Sketches by Alessandro Marvelli.
Doug: And about this characters secret life, I'm curious how you were able to achieve some of the aspects of it, specifically the giant man made out of golf balls. What was the process behind building that?
Jordan: We had an insanely talented art department. The production designer is a very eccentric character named Alessandro Marvelli. He's an Italian guy and his art department is all Italian and they work on a lot of off shore productions. They had tons of flair. We started just talking about what this golf ball man was going to look like, how human it would be, the idea that it would be a chicken wire cage constructed out of found elements, or discarded elements. It was all very conceptual and we had a good idea going into it. Of course budget always dictates certain things. Basically, because of our budget, we had to build the golf ball man on site. With the materials we could afford, they created a Styrofoam core to the stature, just the basic shape of the man, then they covered that in the chicken wire shell, then filled the space between with balls. Only the outer layer was golf balls and the foam core man was built on a PVC pipe frame. The first day of shooting, we shot the interior apartment and the Koreatown streets. We started off shooting around the apartment, and then shooting everything except the ball man, we were going to get to him last. They worked for hours to build it on site, we just didn't have the budget to transpo something more solid. Just before we were about to shoot it, we didn't account for the weight of the balls against the PVC pipe frame. Just as we were turning the camera to shoot the first shot, the statue collapsed. It snaps into two at the waist like a sad Peter Griffin hit in the nuts. Just folds over in half so its face is hanging into its crotch. Then it falls onto its butt and balls shoot everywhere. I'm diving to cover the camera lens so we don't get a major insurance claim. Everyone had a mini freak out, but then they rebuilt it in about 20-minutes. It was amazing what they were able to do since they had nothing to work with.
Doug: I noticed the video was staff picked by Vimeo, I'm curious how that works. Do you just sign onto Vimeo one day and see your video on the homepage, or do they email you to let you know?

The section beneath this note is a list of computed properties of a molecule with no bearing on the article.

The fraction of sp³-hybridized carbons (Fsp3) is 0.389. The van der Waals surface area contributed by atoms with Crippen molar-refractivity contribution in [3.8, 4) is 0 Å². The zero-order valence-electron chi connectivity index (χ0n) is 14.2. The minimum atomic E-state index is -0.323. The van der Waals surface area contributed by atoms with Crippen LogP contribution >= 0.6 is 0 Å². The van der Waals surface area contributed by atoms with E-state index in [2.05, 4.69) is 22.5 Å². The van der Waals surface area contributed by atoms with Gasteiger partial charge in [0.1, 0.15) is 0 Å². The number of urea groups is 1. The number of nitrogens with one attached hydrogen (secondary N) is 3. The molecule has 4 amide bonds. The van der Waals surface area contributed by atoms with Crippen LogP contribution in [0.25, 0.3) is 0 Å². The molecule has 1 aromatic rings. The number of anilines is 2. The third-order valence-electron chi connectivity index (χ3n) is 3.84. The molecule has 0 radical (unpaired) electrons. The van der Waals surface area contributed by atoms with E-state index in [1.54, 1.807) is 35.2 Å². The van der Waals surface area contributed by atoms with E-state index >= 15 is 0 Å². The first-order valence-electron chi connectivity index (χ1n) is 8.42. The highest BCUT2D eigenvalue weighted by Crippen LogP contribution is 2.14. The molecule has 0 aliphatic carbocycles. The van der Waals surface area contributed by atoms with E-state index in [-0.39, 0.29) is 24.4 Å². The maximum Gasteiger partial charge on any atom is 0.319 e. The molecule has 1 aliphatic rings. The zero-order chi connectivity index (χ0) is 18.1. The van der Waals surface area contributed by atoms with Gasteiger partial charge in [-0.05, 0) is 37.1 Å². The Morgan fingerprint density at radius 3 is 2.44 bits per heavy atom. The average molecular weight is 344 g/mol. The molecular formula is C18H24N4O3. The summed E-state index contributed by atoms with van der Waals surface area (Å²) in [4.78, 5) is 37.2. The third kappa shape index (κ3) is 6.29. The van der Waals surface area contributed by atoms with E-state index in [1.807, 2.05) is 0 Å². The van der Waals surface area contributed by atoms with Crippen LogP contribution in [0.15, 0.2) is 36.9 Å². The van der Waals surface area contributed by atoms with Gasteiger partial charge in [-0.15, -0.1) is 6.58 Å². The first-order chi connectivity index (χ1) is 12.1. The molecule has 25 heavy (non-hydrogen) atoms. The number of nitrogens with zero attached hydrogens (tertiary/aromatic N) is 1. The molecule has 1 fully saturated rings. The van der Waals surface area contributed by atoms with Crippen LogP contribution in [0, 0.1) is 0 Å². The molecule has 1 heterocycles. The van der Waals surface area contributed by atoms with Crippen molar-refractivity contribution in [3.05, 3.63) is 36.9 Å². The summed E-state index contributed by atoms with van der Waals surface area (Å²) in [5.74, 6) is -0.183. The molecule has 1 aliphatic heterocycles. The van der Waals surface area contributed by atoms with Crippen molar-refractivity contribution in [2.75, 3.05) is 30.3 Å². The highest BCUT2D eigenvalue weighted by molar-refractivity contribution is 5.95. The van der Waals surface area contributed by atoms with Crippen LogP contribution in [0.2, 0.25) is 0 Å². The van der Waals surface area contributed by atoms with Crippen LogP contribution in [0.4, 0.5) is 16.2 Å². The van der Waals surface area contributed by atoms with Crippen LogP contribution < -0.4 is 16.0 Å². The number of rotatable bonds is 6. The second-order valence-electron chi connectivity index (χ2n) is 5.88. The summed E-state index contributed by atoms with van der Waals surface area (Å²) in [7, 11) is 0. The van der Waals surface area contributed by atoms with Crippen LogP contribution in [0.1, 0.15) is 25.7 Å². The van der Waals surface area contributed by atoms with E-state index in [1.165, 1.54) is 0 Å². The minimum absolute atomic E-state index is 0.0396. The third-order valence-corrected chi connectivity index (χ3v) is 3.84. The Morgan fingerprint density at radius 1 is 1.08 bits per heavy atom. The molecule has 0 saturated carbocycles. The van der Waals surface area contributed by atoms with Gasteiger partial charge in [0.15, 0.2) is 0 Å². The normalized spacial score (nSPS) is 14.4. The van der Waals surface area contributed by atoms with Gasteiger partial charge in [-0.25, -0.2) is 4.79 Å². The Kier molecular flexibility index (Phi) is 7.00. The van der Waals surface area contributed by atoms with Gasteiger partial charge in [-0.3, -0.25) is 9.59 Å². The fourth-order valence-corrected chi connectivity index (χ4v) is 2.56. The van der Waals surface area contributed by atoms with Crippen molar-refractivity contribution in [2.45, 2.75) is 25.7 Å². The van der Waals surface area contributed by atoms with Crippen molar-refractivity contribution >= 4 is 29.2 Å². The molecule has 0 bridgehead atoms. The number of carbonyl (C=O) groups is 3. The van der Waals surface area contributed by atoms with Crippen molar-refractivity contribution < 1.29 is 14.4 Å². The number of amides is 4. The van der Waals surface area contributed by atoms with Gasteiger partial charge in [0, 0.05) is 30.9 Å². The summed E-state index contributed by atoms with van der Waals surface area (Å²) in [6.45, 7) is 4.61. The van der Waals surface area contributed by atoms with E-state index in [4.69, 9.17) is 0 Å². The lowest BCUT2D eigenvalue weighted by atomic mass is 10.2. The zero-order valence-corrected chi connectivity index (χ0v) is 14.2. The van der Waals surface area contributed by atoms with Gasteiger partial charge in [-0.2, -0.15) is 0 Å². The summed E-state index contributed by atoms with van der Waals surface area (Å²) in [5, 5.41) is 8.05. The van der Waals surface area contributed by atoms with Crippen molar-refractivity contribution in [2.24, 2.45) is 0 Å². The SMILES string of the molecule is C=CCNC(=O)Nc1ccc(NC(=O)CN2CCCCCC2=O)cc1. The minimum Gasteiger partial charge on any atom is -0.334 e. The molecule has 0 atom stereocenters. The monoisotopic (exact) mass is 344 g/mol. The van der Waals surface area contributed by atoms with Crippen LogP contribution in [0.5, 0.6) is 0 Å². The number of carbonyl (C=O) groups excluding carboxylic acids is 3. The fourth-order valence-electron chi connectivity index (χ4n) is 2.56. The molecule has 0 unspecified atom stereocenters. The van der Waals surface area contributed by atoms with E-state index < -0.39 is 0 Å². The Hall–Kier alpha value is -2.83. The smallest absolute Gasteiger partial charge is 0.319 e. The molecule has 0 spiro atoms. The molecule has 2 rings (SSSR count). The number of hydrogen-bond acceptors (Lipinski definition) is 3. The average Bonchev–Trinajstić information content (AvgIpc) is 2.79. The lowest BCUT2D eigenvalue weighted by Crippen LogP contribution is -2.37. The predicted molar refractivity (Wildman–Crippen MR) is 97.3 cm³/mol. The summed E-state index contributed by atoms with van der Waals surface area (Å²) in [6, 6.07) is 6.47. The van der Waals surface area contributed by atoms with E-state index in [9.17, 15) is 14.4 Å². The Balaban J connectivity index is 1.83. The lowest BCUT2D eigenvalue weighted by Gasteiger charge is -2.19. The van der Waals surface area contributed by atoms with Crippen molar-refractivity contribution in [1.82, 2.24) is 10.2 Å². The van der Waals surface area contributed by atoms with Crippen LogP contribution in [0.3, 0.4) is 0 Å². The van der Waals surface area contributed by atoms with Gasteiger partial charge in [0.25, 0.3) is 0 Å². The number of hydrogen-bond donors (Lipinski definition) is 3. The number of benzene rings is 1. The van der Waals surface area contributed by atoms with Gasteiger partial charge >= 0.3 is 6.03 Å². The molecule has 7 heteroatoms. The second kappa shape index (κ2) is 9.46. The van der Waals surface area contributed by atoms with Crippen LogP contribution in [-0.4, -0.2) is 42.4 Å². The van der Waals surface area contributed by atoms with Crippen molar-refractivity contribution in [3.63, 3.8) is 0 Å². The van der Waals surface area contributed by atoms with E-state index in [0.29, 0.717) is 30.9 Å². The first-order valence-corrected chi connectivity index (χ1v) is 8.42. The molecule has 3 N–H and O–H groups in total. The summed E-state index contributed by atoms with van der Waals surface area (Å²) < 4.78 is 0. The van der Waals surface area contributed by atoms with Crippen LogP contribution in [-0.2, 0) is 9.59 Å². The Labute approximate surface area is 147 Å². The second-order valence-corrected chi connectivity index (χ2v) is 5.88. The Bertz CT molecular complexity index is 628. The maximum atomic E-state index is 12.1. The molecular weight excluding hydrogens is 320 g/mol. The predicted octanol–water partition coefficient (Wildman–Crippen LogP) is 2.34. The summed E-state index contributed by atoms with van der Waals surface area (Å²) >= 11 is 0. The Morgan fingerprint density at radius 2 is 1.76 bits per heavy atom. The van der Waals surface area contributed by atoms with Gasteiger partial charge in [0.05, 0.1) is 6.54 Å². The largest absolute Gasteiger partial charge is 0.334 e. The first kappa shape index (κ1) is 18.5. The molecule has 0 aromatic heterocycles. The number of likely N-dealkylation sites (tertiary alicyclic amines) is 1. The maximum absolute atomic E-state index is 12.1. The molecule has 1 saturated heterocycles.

Jordan: Vimeo is incredible. I've been posting all my stuff on Vimeo since I've started making things. My website is just Vimeo embeds, so they're sort of a cornerstone of the distribution of my work. I forget that they're actually just very personable people who happen to run this amazing website. I got an email from them and couldn't believe it. The day before, a Vimeo staffer liked and commented on the video, and I thought, "that's really fucking cool. That's a real human being." Then, the next day I woke up and there was an email from Vimeo that said my video had been added to their staff picks. The video went from 6 likes to 103 in an hour. It was bananas. It's really cool how they can get the word out like that.
Jordan's email from Vimeo.
Doug: Do you find that the feedback on Vimeo for the video is different than what you see on YouTube? You seem pretty excited about the Vimeo love, but the success of the video is mirrored on YouTube as well.
Jordan: Yeah, I don't think it's something I've picked up on just from this video, but there are definitely two different audiences at work between YouTube and Vimeo. Vimeo is a place for video creators, YouTube is a place for pure marketing. At least in how they interact with music videos, there is obviously a symbiotic relationship. You can make a shitty video for a great song and great artist, and it'll still have millions and millions of views. The question is, does that reflect on the quality of the video? Where as Vimeo seems to be a more accurate litmus test for the quality of purely your video work.
dog is dead, jordan bahat, teenage daughter, video chats
Doug Klinger is the co-founder/content director of IMVDb and watches more music videos than anyone on earth. You can find him on twitter at @doug_klinger.